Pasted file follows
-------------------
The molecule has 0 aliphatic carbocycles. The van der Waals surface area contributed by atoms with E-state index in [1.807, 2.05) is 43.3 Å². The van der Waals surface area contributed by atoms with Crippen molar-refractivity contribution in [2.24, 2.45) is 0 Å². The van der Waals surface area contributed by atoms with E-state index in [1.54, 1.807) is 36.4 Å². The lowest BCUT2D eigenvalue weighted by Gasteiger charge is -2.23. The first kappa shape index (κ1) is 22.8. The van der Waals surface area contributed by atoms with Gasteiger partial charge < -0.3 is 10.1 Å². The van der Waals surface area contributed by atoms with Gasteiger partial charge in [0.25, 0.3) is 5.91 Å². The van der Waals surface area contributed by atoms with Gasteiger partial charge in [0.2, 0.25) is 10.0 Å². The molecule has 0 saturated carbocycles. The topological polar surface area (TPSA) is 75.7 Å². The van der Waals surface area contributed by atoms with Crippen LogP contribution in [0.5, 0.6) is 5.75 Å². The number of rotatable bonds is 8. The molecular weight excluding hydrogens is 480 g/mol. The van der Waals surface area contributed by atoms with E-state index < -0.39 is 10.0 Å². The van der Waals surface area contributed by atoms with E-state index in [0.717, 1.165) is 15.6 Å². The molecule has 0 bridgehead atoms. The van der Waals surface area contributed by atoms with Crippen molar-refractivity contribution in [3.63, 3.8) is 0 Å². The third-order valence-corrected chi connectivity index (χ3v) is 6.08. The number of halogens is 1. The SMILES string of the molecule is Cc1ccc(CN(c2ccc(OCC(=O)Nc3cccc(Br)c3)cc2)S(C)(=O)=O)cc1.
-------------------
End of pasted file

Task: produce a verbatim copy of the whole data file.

The molecule has 0 aliphatic carbocycles. The van der Waals surface area contributed by atoms with E-state index in [1.807, 2.05) is 43.3 Å². The van der Waals surface area contributed by atoms with Crippen molar-refractivity contribution in [2.24, 2.45) is 0 Å². The van der Waals surface area contributed by atoms with E-state index in [1.54, 1.807) is 36.4 Å². The lowest BCUT2D eigenvalue weighted by Gasteiger charge is -2.23. The first kappa shape index (κ1) is 22.8. The van der Waals surface area contributed by atoms with Gasteiger partial charge < -0.3 is 10.1 Å². The van der Waals surface area contributed by atoms with Gasteiger partial charge in [0.25, 0.3) is 5.91 Å². The van der Waals surface area contributed by atoms with Gasteiger partial charge in [0.2, 0.25) is 10.0 Å². The molecule has 0 saturated carbocycles. The topological polar surface area (TPSA) is 75.7 Å². The van der Waals surface area contributed by atoms with Crippen LogP contribution in [0.5, 0.6) is 5.75 Å². The number of rotatable bonds is 8. The molecular weight excluding hydrogens is 480 g/mol. The van der Waals surface area contributed by atoms with E-state index < -0.39 is 10.0 Å². The van der Waals surface area contributed by atoms with E-state index in [0.717, 1.165) is 15.6 Å². The molecule has 0 bridgehead atoms. The van der Waals surface area contributed by atoms with Crippen molar-refractivity contribution in [3.63, 3.8) is 0 Å². The third-order valence-corrected chi connectivity index (χ3v) is 6.08. The number of halogens is 1. The SMILES string of the molecule is Cc1ccc(CN(c2ccc(OCC(=O)Nc3cccc(Br)c3)cc2)S(C)(=O)=O)cc1.